You cannot fail to see from our papers sent up to date the extraordinary excitement here in consequence of the Goldfields. [Mr. W. Pember Reeves writes: "The good Presbyterians of Dunedin hardly knew in what spirit to receive the tidings. But some of them did not hesitate to test the field. Very soberly, almost in sad solemnity, they set to work there, and the results solved all doubts. Half Dunedin rushed to Tuapeka. At one of the country kirks the congregation was reduced to the minister and precentor. Before many months the Province’s population had doubled, and the prayerful and painful era of caution was swept away in an era of Victorian enterprise."—The Long White Cloud, p. 228.] The arrival of vessels daily, all crowded with passengers, and the number advertised just ready for sailing from Melbourne is very great, so we will soon be lost in the multitude. What the result will be time will tell. You will also see the astonishing amount of gold that is coming in from the field, but the papers will give you a fuller account than I can possibly do in a short letter. None of our family has gone yet. However, James has sent over his dray from the farm (the men having all left him) and put it on the road to the Diggings. The first load from town was at a £100 per ton. Now he is at the Waihola Lake, about half the distance from town, at about half that price. He pays his driver £5 per week and his keep. Jessie and David are the only keepers at Brooklands at present, George being still with us at Wakari. He is still much the same, going about, but unable to go to the farm until better weather sets in. The price of every sort of labour about the town is nearly double. Lighterage, 20s. per ton instead of 10s. ; carting, double; beef, 10d. to 1s. per pound. We have started a horse and cart at the jetty for our own goods and for hire. William has taken out a license as auctioneer. You will see he has a good lot to start with on Tuesday first. We have parted with our old auctioneer, Walker; he did us no good.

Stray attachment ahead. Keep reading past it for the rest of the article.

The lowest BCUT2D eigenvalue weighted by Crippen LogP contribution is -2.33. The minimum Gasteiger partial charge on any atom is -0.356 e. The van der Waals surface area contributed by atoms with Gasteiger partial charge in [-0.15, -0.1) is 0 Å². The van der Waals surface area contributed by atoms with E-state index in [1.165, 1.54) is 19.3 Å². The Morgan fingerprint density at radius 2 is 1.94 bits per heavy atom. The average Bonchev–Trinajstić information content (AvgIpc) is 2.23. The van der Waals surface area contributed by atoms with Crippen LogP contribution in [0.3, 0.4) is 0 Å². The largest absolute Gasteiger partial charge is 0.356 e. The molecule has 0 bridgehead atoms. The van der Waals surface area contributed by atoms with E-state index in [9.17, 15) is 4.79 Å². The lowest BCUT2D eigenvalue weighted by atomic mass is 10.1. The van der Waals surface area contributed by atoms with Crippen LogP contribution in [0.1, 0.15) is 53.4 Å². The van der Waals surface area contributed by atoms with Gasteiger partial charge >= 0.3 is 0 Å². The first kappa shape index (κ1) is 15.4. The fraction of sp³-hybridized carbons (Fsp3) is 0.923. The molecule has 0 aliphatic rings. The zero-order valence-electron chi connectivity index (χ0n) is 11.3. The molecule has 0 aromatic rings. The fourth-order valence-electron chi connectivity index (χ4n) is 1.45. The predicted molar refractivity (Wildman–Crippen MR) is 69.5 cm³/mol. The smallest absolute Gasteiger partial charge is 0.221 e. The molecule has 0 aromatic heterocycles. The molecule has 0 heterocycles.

Monday, 9th.—The Pladda has arrived yesterday, all well, with her numerous living cargo. Also the Arabia and Ocean Queen, from Melbourne, containing about 700 more. That is upwards of 1,000 persons since Saturday. Last night, Sabbath, about 300 were brought to the jetty by a steamer from the Port, breaking very much the usual quiet of our Sabbath eve in Dunedin. Alas now for quiet Sabbaths. Next Sabbath is our quarterly communion in Knox Church. Rev. Mr. Stuart has just returned from the Gold-fields, where he has been preaching for two Sabbaths to the multitudes among the hills and gulleys. He was much pleased with his journey.

George Hepburn was elected M.H.R. for Roslyn in 1866, retiring in 1868 from health reasons. His interests appear to have centred more in provincial than in colonial affairs.

February 13th, 1865.

About a week ago we got a servant in the person of Mary Cable from Westertown ex Paria, but only to be for a month or so. The fact is that servants are worse to be had now than ever, and are getting higher wages—£30 being almost the lowest price for a common servant, professional much higher. The two we had previously, only one month each, were not worth their salt, yet got at £30.

Uncle Jas. Paterson is still at Wellington and is in the Ministry, a much better billet than the Mayorship. [The Hon. James Paterson was defeated by a small majority by W. Mason in the first election for the Mayoralty of Dunedin in July, 1865.] Mrs. Paterson is here also at present, but we expect them down by March 1st, there being a General Election coming off next month, and he must look after his "seat " for the city. Your Uncle George is also in the field for Roslyn District, but is to be opposed by Captain Borton, and as all my family are against my going I am thinking to withdraw.

October 19th, 1866.

You will no doubt know that Uncle James and I have been at Wellington for three months past attending the General Assembly now prorogued by a change of Ministry. Uncle has lost his position as Postmaster-General, so he returned with us. Mrs. Paterson was there all the time I was. We lived all together in private lodgings at a cost of £3 10s. each weekly. Everything is very dear there during the Assembly. The people are also very gay and very hospitable. Balls in private families every week. The last one I was at there were about 160 persons present—all in full dress. I dined also with the Governor at Government House; also with Sir David Monro, the Speaker.